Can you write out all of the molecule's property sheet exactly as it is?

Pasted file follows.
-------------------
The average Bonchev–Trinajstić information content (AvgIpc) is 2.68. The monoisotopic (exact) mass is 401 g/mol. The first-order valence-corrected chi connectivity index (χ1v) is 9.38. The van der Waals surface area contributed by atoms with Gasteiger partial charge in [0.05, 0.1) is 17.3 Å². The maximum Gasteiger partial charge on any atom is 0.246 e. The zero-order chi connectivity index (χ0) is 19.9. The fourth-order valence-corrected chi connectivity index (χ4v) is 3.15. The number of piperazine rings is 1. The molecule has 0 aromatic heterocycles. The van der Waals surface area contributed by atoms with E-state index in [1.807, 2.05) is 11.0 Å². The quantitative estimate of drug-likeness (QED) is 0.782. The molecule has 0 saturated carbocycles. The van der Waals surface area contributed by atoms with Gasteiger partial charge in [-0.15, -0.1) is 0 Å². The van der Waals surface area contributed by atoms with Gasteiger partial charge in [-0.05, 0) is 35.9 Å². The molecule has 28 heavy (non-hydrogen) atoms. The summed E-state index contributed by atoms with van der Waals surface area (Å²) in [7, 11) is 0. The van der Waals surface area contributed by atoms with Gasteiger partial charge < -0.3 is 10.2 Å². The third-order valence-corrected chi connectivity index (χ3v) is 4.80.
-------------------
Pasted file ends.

The average Bonchev–Trinajstić information content (AvgIpc) is 2.68. The monoisotopic (exact) mass is 401 g/mol. The first-order valence-corrected chi connectivity index (χ1v) is 9.38. The van der Waals surface area contributed by atoms with Gasteiger partial charge in [0.05, 0.1) is 17.3 Å². The maximum Gasteiger partial charge on any atom is 0.246 e. The zero-order chi connectivity index (χ0) is 19.9. The fourth-order valence-corrected chi connectivity index (χ4v) is 3.15. The number of piperazine rings is 1. The molecule has 0 aromatic heterocycles. The van der Waals surface area contributed by atoms with E-state index in [1.807, 2.05) is 11.0 Å². The quantitative estimate of drug-likeness (QED) is 0.782. The molecule has 0 saturated carbocycles. The van der Waals surface area contributed by atoms with Gasteiger partial charge in [-0.15, -0.1) is 0 Å². The van der Waals surface area contributed by atoms with Gasteiger partial charge in [-0.05, 0) is 35.9 Å². The molecule has 28 heavy (non-hydrogen) atoms. The summed E-state index contributed by atoms with van der Waals surface area (Å²) in [7, 11) is 0. The van der Waals surface area contributed by atoms with Gasteiger partial charge < -0.3 is 10.2 Å². The third-order valence-corrected chi connectivity index (χ3v) is 4.80.